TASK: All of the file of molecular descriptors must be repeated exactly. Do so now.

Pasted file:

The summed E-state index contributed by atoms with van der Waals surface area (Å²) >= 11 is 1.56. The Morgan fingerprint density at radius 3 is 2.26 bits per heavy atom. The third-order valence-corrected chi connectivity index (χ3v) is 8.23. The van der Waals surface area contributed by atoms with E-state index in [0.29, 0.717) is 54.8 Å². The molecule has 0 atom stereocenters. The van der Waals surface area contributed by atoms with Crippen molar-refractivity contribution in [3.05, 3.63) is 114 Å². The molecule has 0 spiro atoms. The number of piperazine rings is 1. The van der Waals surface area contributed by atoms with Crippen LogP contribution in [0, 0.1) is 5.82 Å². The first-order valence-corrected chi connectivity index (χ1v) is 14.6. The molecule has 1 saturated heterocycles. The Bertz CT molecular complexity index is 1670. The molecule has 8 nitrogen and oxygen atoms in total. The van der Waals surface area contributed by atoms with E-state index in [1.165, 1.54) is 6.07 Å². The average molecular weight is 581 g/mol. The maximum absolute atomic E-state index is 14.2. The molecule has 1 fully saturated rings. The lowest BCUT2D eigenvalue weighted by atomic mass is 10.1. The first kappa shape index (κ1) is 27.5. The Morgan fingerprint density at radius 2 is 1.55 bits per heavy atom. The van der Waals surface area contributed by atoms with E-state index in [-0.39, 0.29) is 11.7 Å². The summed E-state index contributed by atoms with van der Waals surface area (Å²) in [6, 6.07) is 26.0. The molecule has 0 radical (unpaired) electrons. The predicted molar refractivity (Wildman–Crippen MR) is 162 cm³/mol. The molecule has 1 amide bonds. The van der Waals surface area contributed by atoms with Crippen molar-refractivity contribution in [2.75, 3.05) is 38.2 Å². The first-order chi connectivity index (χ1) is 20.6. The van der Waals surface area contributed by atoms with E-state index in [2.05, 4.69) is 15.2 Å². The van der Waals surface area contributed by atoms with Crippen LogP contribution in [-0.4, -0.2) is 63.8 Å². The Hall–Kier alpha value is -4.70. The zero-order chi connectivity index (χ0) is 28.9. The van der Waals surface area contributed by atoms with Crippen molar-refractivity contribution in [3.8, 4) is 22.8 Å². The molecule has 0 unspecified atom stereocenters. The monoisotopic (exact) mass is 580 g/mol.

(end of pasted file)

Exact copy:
The summed E-state index contributed by atoms with van der Waals surface area (Å²) >= 11 is 1.56. The Morgan fingerprint density at radius 3 is 2.26 bits per heavy atom. The third-order valence-corrected chi connectivity index (χ3v) is 8.23. The van der Waals surface area contributed by atoms with E-state index in [0.29, 0.717) is 54.8 Å². The molecule has 0 atom stereocenters. The van der Waals surface area contributed by atoms with Crippen molar-refractivity contribution in [3.05, 3.63) is 114 Å². The molecule has 0 spiro atoms. The number of piperazine rings is 1. The van der Waals surface area contributed by atoms with Crippen LogP contribution in [0, 0.1) is 5.82 Å². The first-order valence-corrected chi connectivity index (χ1v) is 14.6. The molecule has 1 saturated heterocycles. The Bertz CT molecular complexity index is 1670. The molecule has 8 nitrogen and oxygen atoms in total. The van der Waals surface area contributed by atoms with E-state index in [1.165, 1.54) is 6.07 Å². The average molecular weight is 581 g/mol. The maximum absolute atomic E-state index is 14.2. The molecule has 1 fully saturated rings. The lowest BCUT2D eigenvalue weighted by atomic mass is 10.1. The first kappa shape index (κ1) is 27.5. The Morgan fingerprint density at radius 2 is 1.55 bits per heavy atom. The van der Waals surface area contributed by atoms with E-state index in [-0.39, 0.29) is 11.7 Å². The summed E-state index contributed by atoms with van der Waals surface area (Å²) in [6, 6.07) is 26.0. The molecule has 0 radical (unpaired) electrons. The predicted molar refractivity (Wildman–Crippen MR) is 162 cm³/mol. The molecule has 1 amide bonds. The van der Waals surface area contributed by atoms with Crippen molar-refractivity contribution in [2.75, 3.05) is 38.2 Å². The first-order chi connectivity index (χ1) is 20.6. The van der Waals surface area contributed by atoms with E-state index in [2.05, 4.69) is 15.2 Å². The van der Waals surface area contributed by atoms with Crippen LogP contribution in [-0.4, -0.2) is 63.8 Å². The Hall–Kier alpha value is -4.70. The zero-order chi connectivity index (χ0) is 28.9. The van der Waals surface area contributed by atoms with Crippen molar-refractivity contribution in [3.8, 4) is 22.8 Å². The molecule has 0 unspecified atom stereocenters. The monoisotopic (exact) mass is 580 g/mol.